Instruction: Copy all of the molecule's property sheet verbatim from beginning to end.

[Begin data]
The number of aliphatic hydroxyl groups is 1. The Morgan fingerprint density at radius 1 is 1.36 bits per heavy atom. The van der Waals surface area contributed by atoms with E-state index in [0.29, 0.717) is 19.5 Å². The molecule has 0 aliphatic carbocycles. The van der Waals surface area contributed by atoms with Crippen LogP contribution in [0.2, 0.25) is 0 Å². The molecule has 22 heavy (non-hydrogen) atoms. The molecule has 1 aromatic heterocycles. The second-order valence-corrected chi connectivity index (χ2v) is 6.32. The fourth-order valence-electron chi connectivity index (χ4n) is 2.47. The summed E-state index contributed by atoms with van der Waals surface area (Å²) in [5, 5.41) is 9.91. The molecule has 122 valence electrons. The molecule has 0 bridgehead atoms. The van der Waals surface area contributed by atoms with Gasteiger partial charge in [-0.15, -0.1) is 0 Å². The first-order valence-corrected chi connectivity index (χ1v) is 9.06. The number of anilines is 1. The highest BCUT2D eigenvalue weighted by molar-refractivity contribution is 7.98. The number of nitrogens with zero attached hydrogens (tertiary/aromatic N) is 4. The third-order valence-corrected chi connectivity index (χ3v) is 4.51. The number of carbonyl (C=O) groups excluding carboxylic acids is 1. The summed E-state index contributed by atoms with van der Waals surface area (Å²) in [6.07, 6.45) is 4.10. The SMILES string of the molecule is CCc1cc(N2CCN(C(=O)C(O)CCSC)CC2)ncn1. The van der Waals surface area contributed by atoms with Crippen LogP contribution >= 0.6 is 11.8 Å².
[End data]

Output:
The number of aliphatic hydroxyl groups is 1. The Morgan fingerprint density at radius 1 is 1.36 bits per heavy atom. The van der Waals surface area contributed by atoms with E-state index in [0.29, 0.717) is 19.5 Å². The molecule has 0 aliphatic carbocycles. The van der Waals surface area contributed by atoms with Crippen LogP contribution in [0.2, 0.25) is 0 Å². The molecule has 22 heavy (non-hydrogen) atoms. The molecule has 1 aromatic heterocycles. The second-order valence-corrected chi connectivity index (χ2v) is 6.32. The fourth-order valence-electron chi connectivity index (χ4n) is 2.47. The summed E-state index contributed by atoms with van der Waals surface area (Å²) in [5, 5.41) is 9.91. The molecule has 122 valence electrons. The molecule has 0 bridgehead atoms. The van der Waals surface area contributed by atoms with Gasteiger partial charge in [-0.15, -0.1) is 0 Å². The first-order valence-corrected chi connectivity index (χ1v) is 9.06. The number of anilines is 1. The highest BCUT2D eigenvalue weighted by molar-refractivity contribution is 7.98. The number of nitrogens with zero attached hydrogens (tertiary/aromatic N) is 4. The third-order valence-corrected chi connectivity index (χ3v) is 4.51. The number of carbonyl (C=O) groups excluding carboxylic acids is 1. The summed E-state index contributed by atoms with van der Waals surface area (Å²) in [6.07, 6.45) is 4.10. The SMILES string of the molecule is CCc1cc(N2CCN(C(=O)C(O)CCSC)CC2)ncn1. The van der Waals surface area contributed by atoms with Crippen LogP contribution >= 0.6 is 11.8 Å².